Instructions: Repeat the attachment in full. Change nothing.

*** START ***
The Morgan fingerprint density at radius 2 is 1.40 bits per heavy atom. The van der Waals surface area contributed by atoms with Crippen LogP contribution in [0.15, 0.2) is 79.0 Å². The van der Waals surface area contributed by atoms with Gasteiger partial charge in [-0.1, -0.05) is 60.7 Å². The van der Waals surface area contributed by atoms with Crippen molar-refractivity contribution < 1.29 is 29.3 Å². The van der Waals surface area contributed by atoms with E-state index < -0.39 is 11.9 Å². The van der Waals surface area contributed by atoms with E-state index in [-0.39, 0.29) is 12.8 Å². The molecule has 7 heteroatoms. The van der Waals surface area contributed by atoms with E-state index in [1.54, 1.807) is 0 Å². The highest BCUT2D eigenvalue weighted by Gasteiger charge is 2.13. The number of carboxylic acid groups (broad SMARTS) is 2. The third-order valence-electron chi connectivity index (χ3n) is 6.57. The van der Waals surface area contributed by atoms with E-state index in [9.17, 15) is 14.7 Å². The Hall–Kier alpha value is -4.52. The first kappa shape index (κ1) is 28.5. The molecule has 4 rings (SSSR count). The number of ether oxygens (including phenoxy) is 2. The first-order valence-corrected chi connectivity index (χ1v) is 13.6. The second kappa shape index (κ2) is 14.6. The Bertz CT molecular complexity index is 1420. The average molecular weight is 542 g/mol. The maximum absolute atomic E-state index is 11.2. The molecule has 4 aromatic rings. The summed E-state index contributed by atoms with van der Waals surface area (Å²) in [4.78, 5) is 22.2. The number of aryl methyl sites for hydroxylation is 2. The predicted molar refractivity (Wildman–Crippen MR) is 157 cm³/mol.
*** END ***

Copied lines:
The Morgan fingerprint density at radius 2 is 1.40 bits per heavy atom. The van der Waals surface area contributed by atoms with Crippen LogP contribution in [0.15, 0.2) is 79.0 Å². The van der Waals surface area contributed by atoms with Gasteiger partial charge in [-0.1, -0.05) is 60.7 Å². The van der Waals surface area contributed by atoms with Crippen molar-refractivity contribution < 1.29 is 29.3 Å². The van der Waals surface area contributed by atoms with E-state index < -0.39 is 11.9 Å². The van der Waals surface area contributed by atoms with E-state index in [-0.39, 0.29) is 12.8 Å². The molecule has 7 heteroatoms. The van der Waals surface area contributed by atoms with E-state index in [1.54, 1.807) is 0 Å². The highest BCUT2D eigenvalue weighted by Gasteiger charge is 2.13. The number of carboxylic acid groups (broad SMARTS) is 2. The third-order valence-electron chi connectivity index (χ3n) is 6.57. The van der Waals surface area contributed by atoms with E-state index in [9.17, 15) is 14.7 Å². The Hall–Kier alpha value is -4.52. The first kappa shape index (κ1) is 28.5. The molecule has 4 rings (SSSR count). The number of ether oxygens (including phenoxy) is 2. The first-order valence-corrected chi connectivity index (χ1v) is 13.6. The second kappa shape index (κ2) is 14.6. The Bertz CT molecular complexity index is 1420. The average molecular weight is 542 g/mol. The maximum absolute atomic E-state index is 11.2. The molecule has 4 aromatic rings. The summed E-state index contributed by atoms with van der Waals surface area (Å²) in [4.78, 5) is 22.2. The number of aryl methyl sites for hydroxylation is 2. The predicted molar refractivity (Wildman–Crippen MR) is 157 cm³/mol.